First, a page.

It may be well to examine various appeal statutes to determine what they require and do not require. Appeals from decisions of school boards are not governed by statutes referring to appeals from orders or judgments of courts. Controversies in court are determined by an order or judgment, and an appeal is only allowed from "orders" and "judgments" as defined by RCP 58, infra, and limited by SDCL 15-26-1. A court order or judgment is not complete or effective until it is "reduced to writing, signed by the court or judge, attested by the clerk and filed in his office." RCP 58 (SDCL 15-6-58).
SDCL 15-26-2, relating to an appeal from a court decision, expressly states that the appeal must be taken within sixty days "after written notice of the filing of the order shall have been given to the party appealing", thus expressly stating when the time for appeal begins as the time when
To summarize, SDCL 13-46-1 does not state an appeal may be taken within ninety days after written notice is given to an aggrieved person; it does state that an appeal may be taken "within ninety days after the rendering of such decision." (emphasis supplied). Definitions of render in the sense there used mean to "state or deliver", Webster's New International Dictionary, Second Edition, or to "pronounce formally", American Heritage Dictionary (1969). SDCL 13-8-33 settles this by providing:
See Hanson v. Harrisburg Ind. School District, 86 S.D. 42, 56, 190 N.W.2d 843, 851.
While we regard our Middle Creek School District No. 18 decision, supra, construing the statutes involved here as controlling, attention is called to an opinion involving a statute requiring an appeal from an award of a Workmen's Compensation Board to be filed within twenty days of its rendition where the court held the date of the award was the date of its rendition and the appeal was not timely taken. Carnahan Oil & Refining Co. v. Miller, 232 Ky. 78, 22 S.W.2d 430. Cf. American Fruit Growers, Inc. v. Lewis D. Goldstein F. & P. Corporation, D.C.Pa., 78 F.Supp. 309.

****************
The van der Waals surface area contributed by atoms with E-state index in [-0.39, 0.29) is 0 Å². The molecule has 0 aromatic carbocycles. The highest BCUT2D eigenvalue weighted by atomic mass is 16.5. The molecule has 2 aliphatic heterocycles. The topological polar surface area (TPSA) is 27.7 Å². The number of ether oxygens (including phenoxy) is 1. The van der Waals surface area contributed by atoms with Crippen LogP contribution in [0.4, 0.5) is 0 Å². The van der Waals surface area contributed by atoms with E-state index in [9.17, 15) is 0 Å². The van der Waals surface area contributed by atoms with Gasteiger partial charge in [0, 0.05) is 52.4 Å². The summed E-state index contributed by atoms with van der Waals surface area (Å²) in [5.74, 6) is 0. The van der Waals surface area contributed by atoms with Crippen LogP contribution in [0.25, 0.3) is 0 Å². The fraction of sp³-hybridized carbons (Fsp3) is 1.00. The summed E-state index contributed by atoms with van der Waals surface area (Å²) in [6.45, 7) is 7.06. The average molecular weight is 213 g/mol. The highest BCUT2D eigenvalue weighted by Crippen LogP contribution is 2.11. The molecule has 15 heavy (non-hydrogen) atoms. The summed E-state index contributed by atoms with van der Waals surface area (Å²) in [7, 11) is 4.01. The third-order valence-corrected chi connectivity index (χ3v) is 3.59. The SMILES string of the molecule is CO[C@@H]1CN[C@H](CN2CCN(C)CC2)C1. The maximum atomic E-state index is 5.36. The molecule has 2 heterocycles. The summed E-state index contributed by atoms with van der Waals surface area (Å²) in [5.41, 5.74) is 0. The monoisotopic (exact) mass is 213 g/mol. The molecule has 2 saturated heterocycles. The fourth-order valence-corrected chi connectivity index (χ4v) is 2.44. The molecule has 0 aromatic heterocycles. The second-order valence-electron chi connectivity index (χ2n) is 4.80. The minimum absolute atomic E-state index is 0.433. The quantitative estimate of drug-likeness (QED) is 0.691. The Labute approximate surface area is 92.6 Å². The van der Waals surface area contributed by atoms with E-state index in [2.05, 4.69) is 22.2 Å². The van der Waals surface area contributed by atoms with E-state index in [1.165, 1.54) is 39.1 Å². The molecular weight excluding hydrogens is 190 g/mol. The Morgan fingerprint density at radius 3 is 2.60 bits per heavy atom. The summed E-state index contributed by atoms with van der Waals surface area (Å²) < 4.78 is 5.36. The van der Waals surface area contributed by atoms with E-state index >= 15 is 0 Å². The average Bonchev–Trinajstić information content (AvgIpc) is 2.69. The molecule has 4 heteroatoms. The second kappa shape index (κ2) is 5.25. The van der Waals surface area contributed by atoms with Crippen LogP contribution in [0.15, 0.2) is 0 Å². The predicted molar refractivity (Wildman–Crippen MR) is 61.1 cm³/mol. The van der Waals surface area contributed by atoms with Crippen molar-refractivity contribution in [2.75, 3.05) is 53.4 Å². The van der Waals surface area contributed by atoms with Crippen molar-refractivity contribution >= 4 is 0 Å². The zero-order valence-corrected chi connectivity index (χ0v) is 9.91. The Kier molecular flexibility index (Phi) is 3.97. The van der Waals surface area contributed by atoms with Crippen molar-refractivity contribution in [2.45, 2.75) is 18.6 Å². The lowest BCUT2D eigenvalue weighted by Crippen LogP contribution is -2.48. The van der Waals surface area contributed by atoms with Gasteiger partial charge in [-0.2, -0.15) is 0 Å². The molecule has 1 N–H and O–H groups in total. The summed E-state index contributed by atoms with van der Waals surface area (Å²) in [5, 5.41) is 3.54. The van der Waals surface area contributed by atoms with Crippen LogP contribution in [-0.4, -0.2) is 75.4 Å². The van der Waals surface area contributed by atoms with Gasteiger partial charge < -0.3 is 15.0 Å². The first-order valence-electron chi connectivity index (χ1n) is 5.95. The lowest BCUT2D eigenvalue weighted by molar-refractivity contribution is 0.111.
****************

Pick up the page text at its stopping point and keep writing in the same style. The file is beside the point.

The circuit court should have granted the District's motion to dismiss the appeal, and the order denying the motion is reversed and the proceeding is remanded to the circuit court for further proceedings.
WINANS and WOLLMAN, JJ., concur.
DOYLE and DUNN, JJ., dissent.
DOYLE, Justice (dissenting).
The sole question before the court is at what point does the appellant's time for appeal begin to run. The majority holds that an appeal must be taken within ninety days after the school board has rendered its decision. I cannot agree. This holding totally disregards SDCL 13-43-10.1, which in applicable part provides:
It is my opinion a teacher must first receive the written notice as the above statute requires before the ninety-day time for appeal begins to run. Under the rationale of the majority opinion, a school board could conceivably dismiss a teacher in executive session, give no written notice as required by SDCL 13-43-10.1, wait until ninety days have elapsed, notify the teacher of its decision and the teacher could never have a court hearing on the fact that
Furthermore, as I understand the majority opinion, it attempts to justify the result reached in the pretext the appellant was well aware of the actions of the school board. This is wholly immaterial in that SDCL 13-43-10.1 mandates that written notice be given.
I am authorized to state that Justice DUNN joins in this dissent.